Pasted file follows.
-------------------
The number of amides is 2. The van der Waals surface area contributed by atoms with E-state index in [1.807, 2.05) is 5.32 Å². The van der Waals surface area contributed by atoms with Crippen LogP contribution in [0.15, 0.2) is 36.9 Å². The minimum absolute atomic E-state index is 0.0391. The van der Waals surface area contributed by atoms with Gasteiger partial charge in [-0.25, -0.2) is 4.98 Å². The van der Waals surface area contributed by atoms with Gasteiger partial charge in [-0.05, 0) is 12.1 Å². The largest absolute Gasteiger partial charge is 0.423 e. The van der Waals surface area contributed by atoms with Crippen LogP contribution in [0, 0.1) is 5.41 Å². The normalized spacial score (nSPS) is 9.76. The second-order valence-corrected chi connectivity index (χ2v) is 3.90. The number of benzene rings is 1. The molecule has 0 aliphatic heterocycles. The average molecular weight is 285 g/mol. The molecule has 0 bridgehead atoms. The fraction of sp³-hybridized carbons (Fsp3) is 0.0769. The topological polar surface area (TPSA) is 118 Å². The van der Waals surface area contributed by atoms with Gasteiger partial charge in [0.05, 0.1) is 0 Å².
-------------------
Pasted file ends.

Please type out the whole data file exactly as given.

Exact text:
The number of amides is 2. The van der Waals surface area contributed by atoms with E-state index in [1.807, 2.05) is 5.32 Å². The van der Waals surface area contributed by atoms with Crippen LogP contribution in [0.15, 0.2) is 36.9 Å². The minimum absolute atomic E-state index is 0.0391. The van der Waals surface area contributed by atoms with Gasteiger partial charge in [-0.25, -0.2) is 4.98 Å². The van der Waals surface area contributed by atoms with Gasteiger partial charge in [-0.05, 0) is 12.1 Å². The largest absolute Gasteiger partial charge is 0.423 e. The van der Waals surface area contributed by atoms with Crippen LogP contribution in [0, 0.1) is 5.41 Å². The normalized spacial score (nSPS) is 9.76. The second-order valence-corrected chi connectivity index (χ2v) is 3.90. The number of benzene rings is 1. The molecule has 0 aliphatic heterocycles. The average molecular weight is 285 g/mol. The molecule has 0 bridgehead atoms. The fraction of sp³-hybridized carbons (Fsp3) is 0.0769. The topological polar surface area (TPSA) is 118 Å². The van der Waals surface area contributed by atoms with Gasteiger partial charge in [0.05, 0.1) is 0 Å².